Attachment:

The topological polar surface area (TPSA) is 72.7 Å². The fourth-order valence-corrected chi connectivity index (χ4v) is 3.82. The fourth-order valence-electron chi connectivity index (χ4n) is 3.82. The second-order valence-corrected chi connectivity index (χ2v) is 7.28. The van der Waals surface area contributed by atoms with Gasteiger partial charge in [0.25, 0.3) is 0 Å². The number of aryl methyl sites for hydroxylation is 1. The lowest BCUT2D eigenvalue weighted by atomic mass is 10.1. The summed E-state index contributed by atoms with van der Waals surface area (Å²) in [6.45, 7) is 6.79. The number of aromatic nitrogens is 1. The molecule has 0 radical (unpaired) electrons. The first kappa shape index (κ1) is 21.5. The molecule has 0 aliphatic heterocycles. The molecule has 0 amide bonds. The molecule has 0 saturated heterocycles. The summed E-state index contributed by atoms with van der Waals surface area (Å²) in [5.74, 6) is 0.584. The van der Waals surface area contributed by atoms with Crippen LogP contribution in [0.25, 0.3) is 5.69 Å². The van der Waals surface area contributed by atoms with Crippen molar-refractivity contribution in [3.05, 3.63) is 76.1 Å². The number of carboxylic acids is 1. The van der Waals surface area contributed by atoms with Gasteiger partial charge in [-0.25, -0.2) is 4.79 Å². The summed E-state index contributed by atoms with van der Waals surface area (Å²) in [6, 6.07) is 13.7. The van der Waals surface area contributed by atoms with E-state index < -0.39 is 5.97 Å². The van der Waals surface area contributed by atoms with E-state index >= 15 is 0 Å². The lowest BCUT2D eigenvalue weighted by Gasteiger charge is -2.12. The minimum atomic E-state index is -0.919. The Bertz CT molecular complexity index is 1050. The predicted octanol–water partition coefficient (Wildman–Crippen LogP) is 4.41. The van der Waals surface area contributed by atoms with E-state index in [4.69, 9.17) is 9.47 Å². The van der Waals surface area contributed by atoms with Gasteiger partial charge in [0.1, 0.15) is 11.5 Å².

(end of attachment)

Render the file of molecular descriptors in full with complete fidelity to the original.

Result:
The topological polar surface area (TPSA) is 72.7 Å². The fourth-order valence-corrected chi connectivity index (χ4v) is 3.82. The fourth-order valence-electron chi connectivity index (χ4n) is 3.82. The second-order valence-corrected chi connectivity index (χ2v) is 7.28. The van der Waals surface area contributed by atoms with Gasteiger partial charge in [0.25, 0.3) is 0 Å². The number of aryl methyl sites for hydroxylation is 1. The lowest BCUT2D eigenvalue weighted by atomic mass is 10.1. The summed E-state index contributed by atoms with van der Waals surface area (Å²) in [6.45, 7) is 6.79. The number of aromatic nitrogens is 1. The molecule has 0 radical (unpaired) electrons. The first kappa shape index (κ1) is 21.5. The molecule has 0 aliphatic heterocycles. The molecule has 0 amide bonds. The molecule has 0 saturated heterocycles. The summed E-state index contributed by atoms with van der Waals surface area (Å²) in [5.74, 6) is 0.584. The van der Waals surface area contributed by atoms with Crippen LogP contribution in [0.25, 0.3) is 5.69 Å². The van der Waals surface area contributed by atoms with Crippen molar-refractivity contribution in [3.05, 3.63) is 76.1 Å². The number of carboxylic acids is 1. The van der Waals surface area contributed by atoms with Gasteiger partial charge in [-0.25, -0.2) is 4.79 Å². The summed E-state index contributed by atoms with van der Waals surface area (Å²) in [6, 6.07) is 13.7. The van der Waals surface area contributed by atoms with E-state index < -0.39 is 5.97 Å². The van der Waals surface area contributed by atoms with E-state index >= 15 is 0 Å². The lowest BCUT2D eigenvalue weighted by Gasteiger charge is -2.12. The minimum atomic E-state index is -0.919. The Bertz CT molecular complexity index is 1050. The predicted octanol–water partition coefficient (Wildman–Crippen LogP) is 4.41. The van der Waals surface area contributed by atoms with E-state index in [4.69, 9.17) is 9.47 Å². The van der Waals surface area contributed by atoms with Gasteiger partial charge in [0.1, 0.15) is 11.5 Å².